In early December this year, the Hungarian State Theatre in Cluj, western Romania, staged its traditional mini-season, which takes place every other year.
In early December this year, the Hungarian State Theatre based in Cluj, western Romania, staged its traditional mini-season, which takes place every other year. And because in 2017 the theatre celebrated 225 years since the foundation of the first theatre company performing in Hungarian, the mini-season also included some of the most important premieres of the previous seasons, signed by the directors who marked the artistic development of the theatre company and contributed to its consolidation. Since 1990 Director Gabor Tompa has been the manager of the Hungarian State Theatre in Cluj.
The mini-season started with the famous Uncle Vanya, directed by Andrei Serban. Here is Gabor Tompa with details: “I believe we still had the chance of having a couple of masterpieces included in our repertoire and we focused on four major directors who staged exceptional shows including ‘Uncle Vanya;, directed by Andrei Serban. This show has been a constant sold-out in the past 11 years and we usually run out of tickets two months ahead of every performance. Then we also had ‘Victor or Power to the Children’, the year’s best show directed by Silviu Purcarete, a director who contributed a lot to the Hungarian Theatre. Then there was also ‘The Celebration’, under the guidance of Robert Woodruff. ‘Victor’ has been performed in three seasons, ‘the Celebration’ in five, but ‘Uncle Vanya’ in eleven seasons. I’d also mention Yuri Kordonsky’s ‘The Lower Depths’. I can safely say there are four different masterpieces. We have also chosen a show staged by Botond Nagy, a director belonging to the youngest generation, who has just got a master’s degree in Targu Mures. He directed a play by Maeterlinck called ‘The Blind’.”
Chekhov’s ‘Uncle Vanya’ has so far won three UNITER awards: best show in 2007, best director (Andrei Serban) and best actor (Andras Hathazi). It also reaped the Hungarian Theatre Critics Award for best show in the 2007-2008 season. ‘Victor, or Power to the Children’ by Roger Vitrac, has also got the UNITER award for best show in 2013. Thomas Vinterber’s ‘Celebration’ had two UNITER nominations, while Yuri Kordonsky was a UNITER recipient for best director in 2016. But how do these masterpieces by these great directors fit into the two-century existence of the Cluj Hungarian Theater?
Director Gabor Tompa believes that when it comes to theater it is very hard to defer to tradition, because nowadays theater is nothing like it was 10 years ago, let alone 225 years ago: “Theater is the art of the moment, of the present. But there’s something else... I thought if I could link the present moment, if I could possibly connect to this history, this tradition. And if we follow the entire history of this theater, we find out that the most important moments were those when a few directors, theater people, brought in something new. Be it a Shakespeare series in the 19th century, which was quite unusual then, or building a cinema studio, combining cinema with theater early on, in the 1910s and 1920s, or experimental attempts, which were characteristic of great director Gyorgy Harag's work. So then I thought, if we had a tradition of our own, it would be the tradition of the permanent renewal of the means of expression, constantly taking risks, without which I believe theater would become canonized, rigid, even dead. I believe that we have always held onto the model of permanent renewal, which to us is a reference point, a tradition that we can carry on.”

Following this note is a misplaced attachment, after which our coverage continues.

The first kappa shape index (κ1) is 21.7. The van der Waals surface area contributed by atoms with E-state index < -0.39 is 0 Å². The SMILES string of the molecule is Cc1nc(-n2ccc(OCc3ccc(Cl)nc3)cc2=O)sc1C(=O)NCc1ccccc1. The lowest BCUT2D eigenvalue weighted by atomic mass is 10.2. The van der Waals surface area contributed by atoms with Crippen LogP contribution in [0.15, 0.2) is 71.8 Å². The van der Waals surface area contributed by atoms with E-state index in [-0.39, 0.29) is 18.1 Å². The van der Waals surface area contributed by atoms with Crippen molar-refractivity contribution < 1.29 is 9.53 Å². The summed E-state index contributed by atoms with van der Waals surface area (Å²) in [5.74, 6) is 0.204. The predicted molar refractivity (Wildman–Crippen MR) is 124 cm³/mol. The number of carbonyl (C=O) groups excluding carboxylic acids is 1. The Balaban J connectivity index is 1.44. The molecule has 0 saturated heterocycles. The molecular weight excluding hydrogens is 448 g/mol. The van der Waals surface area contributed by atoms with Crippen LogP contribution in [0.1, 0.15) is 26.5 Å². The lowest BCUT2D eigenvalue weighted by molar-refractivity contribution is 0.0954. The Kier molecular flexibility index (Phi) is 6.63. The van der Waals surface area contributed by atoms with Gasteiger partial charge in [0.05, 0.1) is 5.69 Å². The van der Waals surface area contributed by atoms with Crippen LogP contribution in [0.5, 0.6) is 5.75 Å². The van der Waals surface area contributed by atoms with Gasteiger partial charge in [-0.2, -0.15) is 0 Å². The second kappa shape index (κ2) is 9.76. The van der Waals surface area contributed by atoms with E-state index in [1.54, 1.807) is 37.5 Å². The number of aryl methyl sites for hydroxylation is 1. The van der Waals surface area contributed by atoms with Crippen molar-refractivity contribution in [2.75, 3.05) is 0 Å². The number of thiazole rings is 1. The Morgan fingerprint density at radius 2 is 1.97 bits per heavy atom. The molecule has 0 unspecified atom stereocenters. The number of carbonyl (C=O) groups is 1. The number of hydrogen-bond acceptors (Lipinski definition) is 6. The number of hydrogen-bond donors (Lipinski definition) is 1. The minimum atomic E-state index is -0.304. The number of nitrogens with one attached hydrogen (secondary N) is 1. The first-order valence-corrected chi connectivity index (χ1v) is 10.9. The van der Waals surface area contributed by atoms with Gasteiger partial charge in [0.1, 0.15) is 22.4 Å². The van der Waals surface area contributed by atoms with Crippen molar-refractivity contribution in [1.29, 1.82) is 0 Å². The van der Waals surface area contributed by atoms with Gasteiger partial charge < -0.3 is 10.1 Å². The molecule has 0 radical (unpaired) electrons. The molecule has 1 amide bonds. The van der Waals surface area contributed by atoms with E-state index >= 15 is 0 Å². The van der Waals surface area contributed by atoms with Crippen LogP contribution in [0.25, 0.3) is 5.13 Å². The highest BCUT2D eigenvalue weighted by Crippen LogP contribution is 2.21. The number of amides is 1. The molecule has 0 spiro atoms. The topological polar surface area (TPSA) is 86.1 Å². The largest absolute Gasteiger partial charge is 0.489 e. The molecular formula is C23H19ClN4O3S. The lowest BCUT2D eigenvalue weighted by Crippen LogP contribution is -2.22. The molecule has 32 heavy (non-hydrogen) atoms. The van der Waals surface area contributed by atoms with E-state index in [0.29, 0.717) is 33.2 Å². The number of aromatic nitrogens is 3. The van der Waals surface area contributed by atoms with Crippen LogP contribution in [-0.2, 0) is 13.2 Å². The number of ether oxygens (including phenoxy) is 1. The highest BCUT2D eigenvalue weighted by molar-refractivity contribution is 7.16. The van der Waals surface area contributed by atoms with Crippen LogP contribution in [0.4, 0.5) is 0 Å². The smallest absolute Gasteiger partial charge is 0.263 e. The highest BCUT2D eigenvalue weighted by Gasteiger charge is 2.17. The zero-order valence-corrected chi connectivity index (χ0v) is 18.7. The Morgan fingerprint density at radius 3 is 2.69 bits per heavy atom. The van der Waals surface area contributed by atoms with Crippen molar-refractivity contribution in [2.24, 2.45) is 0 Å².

According to manager Gabor Tompa, over 40% of the audience of the Hungarian Theater at present is not ethnic Hungarian, and the message that it wants to convey is that 'this theater belongs to the people of Cluj, and not only'.
Theater critic Oana Cristea Grigorescu, a journalist at Radio Romania, has for many years followed the productions of the Hungarian State Theater in Cluj and the impact they had and still have in Romanian theater: “I believe the Hungarian State Theater is at the vanguard of a cultural revival in the city of Cluj, which later extended to other cities of Romania. And I am referring to the opening of the theaters in the Hungarian and German language towards the Romanian culture, in the sense that they provided Romanian subtitles for the plays they staged. The barriers, which we had considered natural up to that moment, were broken, but those barriers were not normal, actually. The city of Cluj had a lot to gain from this move. After a first stage, when the Hungarian community expressed discontent with the new repertory option and with the loss of the unique target of preserving the Hungarian identity, the major gain of this repertory policy was the fact that, in Cluj, theater audiences that went to see the shows of the Hungarian Theater, the National Theater or of the independent theaters broke free from ethnic barriers. And the audiences’ free movement and interest for theater gave rise to an effervescence that fueled all forms of theater made in Cluj. I believe this is a good example of how multiculturalism can enrich us, can help us break barriers, of how it can boost the consistency of a community focused on culture, theater or any other art.”